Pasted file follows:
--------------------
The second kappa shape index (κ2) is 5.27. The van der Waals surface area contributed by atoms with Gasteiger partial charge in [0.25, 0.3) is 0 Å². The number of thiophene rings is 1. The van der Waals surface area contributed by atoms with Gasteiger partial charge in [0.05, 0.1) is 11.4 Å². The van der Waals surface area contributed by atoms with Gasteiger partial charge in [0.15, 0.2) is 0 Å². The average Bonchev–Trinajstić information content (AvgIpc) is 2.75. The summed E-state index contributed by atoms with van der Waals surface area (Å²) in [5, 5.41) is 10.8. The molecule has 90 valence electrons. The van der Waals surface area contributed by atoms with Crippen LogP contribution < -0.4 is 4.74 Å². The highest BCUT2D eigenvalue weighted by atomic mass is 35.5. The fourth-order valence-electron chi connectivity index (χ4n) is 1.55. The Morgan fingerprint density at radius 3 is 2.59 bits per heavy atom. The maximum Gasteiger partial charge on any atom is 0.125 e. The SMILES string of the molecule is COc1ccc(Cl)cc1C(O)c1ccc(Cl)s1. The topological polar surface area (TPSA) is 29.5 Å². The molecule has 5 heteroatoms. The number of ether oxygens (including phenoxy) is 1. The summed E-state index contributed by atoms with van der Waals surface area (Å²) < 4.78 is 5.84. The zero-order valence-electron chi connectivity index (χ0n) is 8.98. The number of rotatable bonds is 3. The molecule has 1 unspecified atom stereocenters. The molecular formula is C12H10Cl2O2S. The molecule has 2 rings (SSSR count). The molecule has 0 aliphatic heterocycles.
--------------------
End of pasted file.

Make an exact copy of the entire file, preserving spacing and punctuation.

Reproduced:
The second kappa shape index (κ2) is 5.27. The van der Waals surface area contributed by atoms with Gasteiger partial charge in [0.25, 0.3) is 0 Å². The number of thiophene rings is 1. The van der Waals surface area contributed by atoms with Gasteiger partial charge in [0.05, 0.1) is 11.4 Å². The van der Waals surface area contributed by atoms with Gasteiger partial charge in [0.15, 0.2) is 0 Å². The average Bonchev–Trinajstić information content (AvgIpc) is 2.75. The summed E-state index contributed by atoms with van der Waals surface area (Å²) in [5, 5.41) is 10.8. The molecule has 90 valence electrons. The van der Waals surface area contributed by atoms with Crippen LogP contribution < -0.4 is 4.74 Å². The highest BCUT2D eigenvalue weighted by atomic mass is 35.5. The fourth-order valence-electron chi connectivity index (χ4n) is 1.55. The Morgan fingerprint density at radius 3 is 2.59 bits per heavy atom. The maximum Gasteiger partial charge on any atom is 0.125 e. The SMILES string of the molecule is COc1ccc(Cl)cc1C(O)c1ccc(Cl)s1. The topological polar surface area (TPSA) is 29.5 Å². The molecule has 5 heteroatoms. The number of ether oxygens (including phenoxy) is 1. The summed E-state index contributed by atoms with van der Waals surface area (Å²) < 4.78 is 5.84. The zero-order valence-electron chi connectivity index (χ0n) is 8.98. The number of rotatable bonds is 3. The molecule has 1 unspecified atom stereocenters. The molecular formula is C12H10Cl2O2S. The molecule has 2 rings (SSSR count). The molecule has 0 aliphatic heterocycles.